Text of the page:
Condition category
Injury, Occupational Diseases, Poisoning
Date applied
15/09/2017
Date assigned
26/09/2017
Last edited
20/09/2017
Prospective/Retrospective
Retrospectively registered
Overall trial status
Completed
Recruitment status
No longer recruiting

Plain English Summary

Background and study aims:
Abdominal washout at the end of a contaminated abdominal operation for trauma is a common sense intervention, but unsupported by evidence and potentially harmful. As some trauma patients present with ongoing peritonitis (inflammation of the stomach lining) from bowel injury, they are required control of the source of contamination, since bowel perforation (rupture) and soiling of the peritoneal cavity is associated with high morbidity (disease) and mortality (death). The use of irrigation for washout after the conclusion of an emergency abdominal procedure in a trauma patient is an ubiquitous, logical maneouver taught and practiced for many years, and considered to meet the standard of care; especially in the setting of abdominal contamination with enteral contents. There is, however, no quality evidence that supports it, and some data that may indicate is potentially deleterious. Factors that may potentially impact the desired effect include the volume of the effluent, were significant variability exist. Using large amount of Intra-abdominal irrigation (IAI) may dilute vs spread the contamination throughout the peritoneal cavity and lead to further complications. No specific recommendations are currently available to guide decision making in the operating room, and existing literature seems to suggest a dose-effect relationship with the desired outcome. Additional variables include the temperature of the effluent, and the source of contamination. The aim of this study to determine the optimal volume of abdominal irrigation that prevent surgical site infections (both deep and superficial), disruptions of the abdominal wall closure and fistula formations; and improve 30-day mortality.

Who can participate?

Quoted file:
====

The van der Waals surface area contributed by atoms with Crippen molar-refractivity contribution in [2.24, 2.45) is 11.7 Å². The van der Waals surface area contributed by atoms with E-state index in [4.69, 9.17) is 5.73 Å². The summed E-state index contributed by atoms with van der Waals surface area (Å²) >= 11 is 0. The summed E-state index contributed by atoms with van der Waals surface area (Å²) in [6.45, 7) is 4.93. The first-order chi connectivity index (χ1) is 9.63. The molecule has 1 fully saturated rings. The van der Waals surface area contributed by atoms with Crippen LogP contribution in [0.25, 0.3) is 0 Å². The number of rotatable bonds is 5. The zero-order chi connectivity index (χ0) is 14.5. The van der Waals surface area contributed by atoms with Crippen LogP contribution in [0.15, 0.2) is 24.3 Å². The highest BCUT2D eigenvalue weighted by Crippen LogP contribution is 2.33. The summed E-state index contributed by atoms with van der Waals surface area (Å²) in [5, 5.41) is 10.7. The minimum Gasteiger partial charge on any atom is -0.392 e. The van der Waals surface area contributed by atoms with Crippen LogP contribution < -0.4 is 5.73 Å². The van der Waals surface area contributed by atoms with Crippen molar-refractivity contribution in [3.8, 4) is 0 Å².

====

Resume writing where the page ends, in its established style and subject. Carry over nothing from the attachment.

Individuals 14 years and older who sustained a traumatic injury and were brought to our trauma center during the study period.

What does the study involve?
After all abdominal injuries are repaired as is currently accepted and customary, participants are randomly allocated to one of three groups. Those in the first group are washed with 5 liters of sterile irrigation solution. Those in the second group receive 10 liters, and those in the third group receive 20 liters. The group distribution was made by chance. After all the appropriate data was collected and analyzed, we concluded that the best volume to irrigate patients after abdominal surgery for trauma is 5 liters.

What are the possible benefits and risks of participating?
There are no known immediate direct benefit to those taking part. But there should be benefits to future trauma victims now that the right amount of washing fluid is known. The actual risk of abdominal washing after surgery are temperature drops and increased chances of adherences after surgery. The actual number of times these potential effects may occur is still unknown.

Where is the study run from?
Advocate Christ Medical Center (USA)

When is the study starting and how long is it expected to run for?
April 2002 to July 2004

Who is funding the study?
Investigator initiated and funded (USA)

Who is the main contact?
Dr Eduardo Smith Singares MD FACS
singares@uic.edu

Trial website

Contact information

Type

Scientific

Primary contact

Dr Eduardo Smith Singares

ORCID ID

http://orcid.org/0000-0002-0169-2788

Contact details

Division of Trauma-Critical Care
840 S. Wood Street
Suite 502 Clinical Sciences Building
MC 958
Chicago
60612
United States of America

Additional identifiers

EudraCT number

ClinicalTrials.gov number

Protocol/serial number

AHC-IRB# 3252

Study information

Scientific title

A randomized controlled trial on intrabdominal irrigation during emergency trauma laparotomy

Acronym

Study hypothesis

The aim of this study to determine the optimal volume of abdominal irrigation that will prevent surgical site infections (both deep and superficial), disruptions of the abdominal wall closure and fistula formations; and improve 30-day mortality.

Ethics approval

Advocate Health Care Institutional Review Board,12/28/2001, ref: AHC-IRB# 3252

Study design

A single center parallel clinical superiority randomized prospective study

Primary study design

Interventional

Secondary study design

Randomised parallel trial

Trial setting